Located close to the northern gate and outer rampart of Sukhothai, Wat Phra Phai Luang is a group of ancient
monuments of great significance. The buildings, constructed in different phases, are impressive evidence of the evolution of Sukhothai art and architecture.
This group of ancient monuments was built in the middle of an area
enclosed within a moat 600 metres long on each side. The oldest ancient monuments
in this temple are 3 buildings constructed in prasat style (imitating Hindu
Shikhara Vima~nas). Two monument are still in existence, with only the bases
remaining. The remaining in the north is adorned with stuccoed reliefs depicting
the story of Buddha, like those an the prasat of Wat Mahathat in Lop Buri Province
and at Palilai Prasat in Angkor, the capital of the ancient Khmer Kingdom. These
stuccoed reliefs help confirm the supposition that around the 13th century,
communities in Sukhothai had cultural contact with the Khmers in the reign of
Jayavarman VII and were also associated with Lavo (Lop Buri), a Khmer town of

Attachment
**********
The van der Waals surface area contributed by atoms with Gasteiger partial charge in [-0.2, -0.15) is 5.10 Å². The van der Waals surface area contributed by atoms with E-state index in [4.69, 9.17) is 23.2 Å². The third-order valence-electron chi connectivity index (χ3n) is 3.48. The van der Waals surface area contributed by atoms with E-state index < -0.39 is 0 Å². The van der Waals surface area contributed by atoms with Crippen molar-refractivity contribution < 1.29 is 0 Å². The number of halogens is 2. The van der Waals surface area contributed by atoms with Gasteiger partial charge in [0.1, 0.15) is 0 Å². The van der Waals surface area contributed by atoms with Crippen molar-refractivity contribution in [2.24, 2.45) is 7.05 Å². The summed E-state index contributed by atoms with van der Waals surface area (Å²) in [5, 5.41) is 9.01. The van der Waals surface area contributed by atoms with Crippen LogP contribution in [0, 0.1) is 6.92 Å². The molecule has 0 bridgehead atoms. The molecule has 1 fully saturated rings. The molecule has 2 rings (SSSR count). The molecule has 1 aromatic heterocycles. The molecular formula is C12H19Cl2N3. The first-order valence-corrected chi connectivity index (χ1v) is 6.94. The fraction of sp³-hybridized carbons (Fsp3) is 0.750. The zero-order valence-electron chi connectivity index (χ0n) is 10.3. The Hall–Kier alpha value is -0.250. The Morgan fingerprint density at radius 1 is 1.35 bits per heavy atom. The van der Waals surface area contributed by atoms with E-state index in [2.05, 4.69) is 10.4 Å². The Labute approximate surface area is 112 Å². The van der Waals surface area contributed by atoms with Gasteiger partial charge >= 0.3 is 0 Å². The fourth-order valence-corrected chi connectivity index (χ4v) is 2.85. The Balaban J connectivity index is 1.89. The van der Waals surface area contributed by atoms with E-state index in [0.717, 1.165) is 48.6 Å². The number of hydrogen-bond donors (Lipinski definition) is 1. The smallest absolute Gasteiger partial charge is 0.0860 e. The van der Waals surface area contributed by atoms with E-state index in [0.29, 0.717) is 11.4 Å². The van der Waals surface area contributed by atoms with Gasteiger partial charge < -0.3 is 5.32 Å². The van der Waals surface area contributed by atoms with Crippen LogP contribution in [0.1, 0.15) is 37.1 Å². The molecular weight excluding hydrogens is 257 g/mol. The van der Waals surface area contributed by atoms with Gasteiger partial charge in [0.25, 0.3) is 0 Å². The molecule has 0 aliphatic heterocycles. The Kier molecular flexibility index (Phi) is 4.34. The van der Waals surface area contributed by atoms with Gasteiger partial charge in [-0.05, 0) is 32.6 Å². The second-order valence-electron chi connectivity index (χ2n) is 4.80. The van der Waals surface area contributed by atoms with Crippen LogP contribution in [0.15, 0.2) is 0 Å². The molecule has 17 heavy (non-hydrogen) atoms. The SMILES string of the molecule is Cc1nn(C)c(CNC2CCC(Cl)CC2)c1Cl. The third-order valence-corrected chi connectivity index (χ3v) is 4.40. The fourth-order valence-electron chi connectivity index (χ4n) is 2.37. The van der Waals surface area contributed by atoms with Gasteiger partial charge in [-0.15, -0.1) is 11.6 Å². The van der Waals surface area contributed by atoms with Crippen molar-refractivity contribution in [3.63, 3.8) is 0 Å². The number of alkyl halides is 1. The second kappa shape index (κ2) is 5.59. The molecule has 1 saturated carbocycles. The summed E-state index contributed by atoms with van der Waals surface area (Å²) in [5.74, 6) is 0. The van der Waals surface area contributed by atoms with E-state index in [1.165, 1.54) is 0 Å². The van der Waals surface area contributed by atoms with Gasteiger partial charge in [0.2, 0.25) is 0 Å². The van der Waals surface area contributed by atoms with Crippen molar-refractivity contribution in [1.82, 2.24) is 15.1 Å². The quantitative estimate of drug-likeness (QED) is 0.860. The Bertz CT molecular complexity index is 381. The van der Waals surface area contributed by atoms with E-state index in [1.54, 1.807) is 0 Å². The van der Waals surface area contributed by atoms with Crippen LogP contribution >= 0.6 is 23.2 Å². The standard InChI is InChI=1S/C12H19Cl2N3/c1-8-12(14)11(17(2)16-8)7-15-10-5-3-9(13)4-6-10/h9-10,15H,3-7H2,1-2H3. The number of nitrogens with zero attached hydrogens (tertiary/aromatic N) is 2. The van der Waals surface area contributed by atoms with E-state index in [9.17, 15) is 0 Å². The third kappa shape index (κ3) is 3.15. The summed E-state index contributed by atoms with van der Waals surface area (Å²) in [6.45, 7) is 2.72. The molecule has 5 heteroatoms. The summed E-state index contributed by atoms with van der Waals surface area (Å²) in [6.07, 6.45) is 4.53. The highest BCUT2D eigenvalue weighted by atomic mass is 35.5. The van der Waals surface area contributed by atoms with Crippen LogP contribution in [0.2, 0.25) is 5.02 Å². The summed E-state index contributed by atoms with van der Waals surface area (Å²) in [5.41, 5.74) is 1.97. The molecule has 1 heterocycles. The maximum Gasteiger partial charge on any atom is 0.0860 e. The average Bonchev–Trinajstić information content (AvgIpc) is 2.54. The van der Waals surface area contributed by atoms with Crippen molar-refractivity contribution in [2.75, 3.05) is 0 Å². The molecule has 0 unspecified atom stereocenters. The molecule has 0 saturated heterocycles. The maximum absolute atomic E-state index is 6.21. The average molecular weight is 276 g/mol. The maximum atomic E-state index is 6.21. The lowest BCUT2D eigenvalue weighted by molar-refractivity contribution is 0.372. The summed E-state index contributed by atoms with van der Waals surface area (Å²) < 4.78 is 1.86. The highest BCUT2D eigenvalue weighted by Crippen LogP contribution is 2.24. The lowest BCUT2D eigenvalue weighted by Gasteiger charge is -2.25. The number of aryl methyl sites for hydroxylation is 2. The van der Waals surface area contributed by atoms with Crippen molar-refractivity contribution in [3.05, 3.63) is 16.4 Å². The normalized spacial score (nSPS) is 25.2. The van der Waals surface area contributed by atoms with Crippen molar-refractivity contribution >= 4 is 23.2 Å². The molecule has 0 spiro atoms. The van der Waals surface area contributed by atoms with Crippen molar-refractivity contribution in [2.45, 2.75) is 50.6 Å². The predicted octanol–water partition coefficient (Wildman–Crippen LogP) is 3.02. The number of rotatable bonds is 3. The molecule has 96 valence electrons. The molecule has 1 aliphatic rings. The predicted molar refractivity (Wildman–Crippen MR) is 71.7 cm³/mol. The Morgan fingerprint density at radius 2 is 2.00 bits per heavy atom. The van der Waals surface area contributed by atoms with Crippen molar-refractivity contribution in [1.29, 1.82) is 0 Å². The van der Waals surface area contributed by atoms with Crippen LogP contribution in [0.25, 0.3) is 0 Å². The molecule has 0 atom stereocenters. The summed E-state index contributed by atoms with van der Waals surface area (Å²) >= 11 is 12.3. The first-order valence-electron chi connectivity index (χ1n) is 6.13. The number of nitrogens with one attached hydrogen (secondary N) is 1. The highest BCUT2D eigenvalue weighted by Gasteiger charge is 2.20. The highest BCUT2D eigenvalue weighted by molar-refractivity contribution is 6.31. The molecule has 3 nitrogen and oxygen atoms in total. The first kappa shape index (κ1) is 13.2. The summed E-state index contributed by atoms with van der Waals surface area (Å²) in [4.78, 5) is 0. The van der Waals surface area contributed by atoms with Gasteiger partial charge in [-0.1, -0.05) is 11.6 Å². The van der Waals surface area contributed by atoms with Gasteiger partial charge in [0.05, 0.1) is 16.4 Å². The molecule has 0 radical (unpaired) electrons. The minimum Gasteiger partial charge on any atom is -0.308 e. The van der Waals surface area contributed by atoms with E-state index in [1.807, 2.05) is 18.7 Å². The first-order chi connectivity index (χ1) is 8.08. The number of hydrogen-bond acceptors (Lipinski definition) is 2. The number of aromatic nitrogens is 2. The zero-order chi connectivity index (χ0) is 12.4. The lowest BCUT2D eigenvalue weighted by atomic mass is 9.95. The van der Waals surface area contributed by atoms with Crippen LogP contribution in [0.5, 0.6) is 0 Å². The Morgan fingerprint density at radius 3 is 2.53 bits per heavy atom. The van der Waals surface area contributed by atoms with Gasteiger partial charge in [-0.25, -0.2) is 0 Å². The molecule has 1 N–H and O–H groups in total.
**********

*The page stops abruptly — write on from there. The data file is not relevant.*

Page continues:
considerable importance in the central plain.
To the east of the prasats are a viha~ra and a pyramidal chedi, its sloping
sides decorated with superimposed receding porches, similar to those of Ku Kut
chedi in Lamphun, for enshrining Buddha images. Buddha images in the Wat Tra Kuan
style enshrined in closed porches were found underneath those of the Sukhothai
style. Such a discovery indicates that new chedis were rebuilt in different periods to replace the old ones.
At the eastern extremity of this temple, a mandapa was built to enshrine
Buddha images in four postures:, sitting, reclining, standing and walking. This mandapa probably belongs to the late Sukhothai period.
This temple lies about 500 meters north of San Luang Gate. This sanctuary, formerly a Khmer-Hindu shrine, but later coverted into the Buddhist monastery, is surrounded by a moat. It is second in importance to Wat Mahathat. Inside there are three prangs like Wat Si Sawai, but the southern and the central ones, have crumbled, leaving only the northern one decorated with stucco figures. In front of these prangs are a viharn and a crumbled chedi; the later has a pedestal decorated with stucco seated Buddha images. A mondop contains Buddha images in four postures; sitting, reclining, standing and walking. They are now all in ruins. A Sivalinga (Phallic emblem of Siva) was unearthed in the compound of this sanctuary.